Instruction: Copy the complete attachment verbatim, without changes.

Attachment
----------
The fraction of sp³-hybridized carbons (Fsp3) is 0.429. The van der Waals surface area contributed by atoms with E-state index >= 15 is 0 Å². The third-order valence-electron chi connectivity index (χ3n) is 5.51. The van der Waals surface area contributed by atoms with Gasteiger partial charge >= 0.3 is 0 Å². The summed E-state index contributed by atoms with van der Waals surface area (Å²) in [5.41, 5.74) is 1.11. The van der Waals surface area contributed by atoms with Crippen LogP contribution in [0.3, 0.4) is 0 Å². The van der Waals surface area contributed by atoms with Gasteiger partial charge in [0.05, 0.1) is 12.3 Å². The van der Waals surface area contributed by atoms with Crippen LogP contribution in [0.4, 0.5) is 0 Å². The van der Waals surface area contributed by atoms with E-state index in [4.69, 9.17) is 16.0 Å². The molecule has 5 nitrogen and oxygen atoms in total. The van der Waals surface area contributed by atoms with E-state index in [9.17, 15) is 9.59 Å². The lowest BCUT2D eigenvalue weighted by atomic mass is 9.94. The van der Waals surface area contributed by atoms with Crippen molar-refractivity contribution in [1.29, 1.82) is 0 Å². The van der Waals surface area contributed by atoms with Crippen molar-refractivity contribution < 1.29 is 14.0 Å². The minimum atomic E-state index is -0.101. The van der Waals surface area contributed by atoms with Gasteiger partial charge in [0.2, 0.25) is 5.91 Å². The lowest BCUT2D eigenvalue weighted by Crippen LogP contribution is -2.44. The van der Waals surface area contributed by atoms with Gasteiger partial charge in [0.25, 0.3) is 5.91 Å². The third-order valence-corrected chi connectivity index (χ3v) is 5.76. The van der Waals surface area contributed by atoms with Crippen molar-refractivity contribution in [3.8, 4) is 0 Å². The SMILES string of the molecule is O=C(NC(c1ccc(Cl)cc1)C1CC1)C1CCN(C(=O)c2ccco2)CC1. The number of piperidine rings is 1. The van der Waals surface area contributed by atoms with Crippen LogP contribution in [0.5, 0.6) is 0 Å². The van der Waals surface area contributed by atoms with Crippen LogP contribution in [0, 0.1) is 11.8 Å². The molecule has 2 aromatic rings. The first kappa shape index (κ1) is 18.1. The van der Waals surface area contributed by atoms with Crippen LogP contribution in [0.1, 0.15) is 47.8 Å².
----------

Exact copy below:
The fraction of sp³-hybridized carbons (Fsp3) is 0.429. The van der Waals surface area contributed by atoms with E-state index >= 15 is 0 Å². The third-order valence-electron chi connectivity index (χ3n) is 5.51. The van der Waals surface area contributed by atoms with Gasteiger partial charge >= 0.3 is 0 Å². The summed E-state index contributed by atoms with van der Waals surface area (Å²) in [5.41, 5.74) is 1.11. The van der Waals surface area contributed by atoms with Crippen LogP contribution in [0.3, 0.4) is 0 Å². The van der Waals surface area contributed by atoms with Gasteiger partial charge in [0.05, 0.1) is 12.3 Å². The van der Waals surface area contributed by atoms with Crippen LogP contribution in [0.4, 0.5) is 0 Å². The van der Waals surface area contributed by atoms with E-state index in [4.69, 9.17) is 16.0 Å². The molecule has 5 nitrogen and oxygen atoms in total. The van der Waals surface area contributed by atoms with E-state index in [9.17, 15) is 9.59 Å². The lowest BCUT2D eigenvalue weighted by atomic mass is 9.94. The van der Waals surface area contributed by atoms with Crippen molar-refractivity contribution in [1.29, 1.82) is 0 Å². The van der Waals surface area contributed by atoms with Crippen molar-refractivity contribution < 1.29 is 14.0 Å². The minimum atomic E-state index is -0.101. The van der Waals surface area contributed by atoms with Gasteiger partial charge in [0.2, 0.25) is 5.91 Å². The lowest BCUT2D eigenvalue weighted by Crippen LogP contribution is -2.44. The van der Waals surface area contributed by atoms with Gasteiger partial charge in [0.25, 0.3) is 5.91 Å². The third-order valence-corrected chi connectivity index (χ3v) is 5.76. The van der Waals surface area contributed by atoms with Crippen molar-refractivity contribution in [3.8, 4) is 0 Å². The SMILES string of the molecule is O=C(NC(c1ccc(Cl)cc1)C1CC1)C1CCN(C(=O)c2ccco2)CC1. The number of piperidine rings is 1. The van der Waals surface area contributed by atoms with Crippen LogP contribution in [0.5, 0.6) is 0 Å². The van der Waals surface area contributed by atoms with Crippen LogP contribution in [0, 0.1) is 11.8 Å². The molecule has 2 aromatic rings. The first kappa shape index (κ1) is 18.1. The van der Waals surface area contributed by atoms with Crippen LogP contribution in [0.1, 0.15) is 47.8 Å².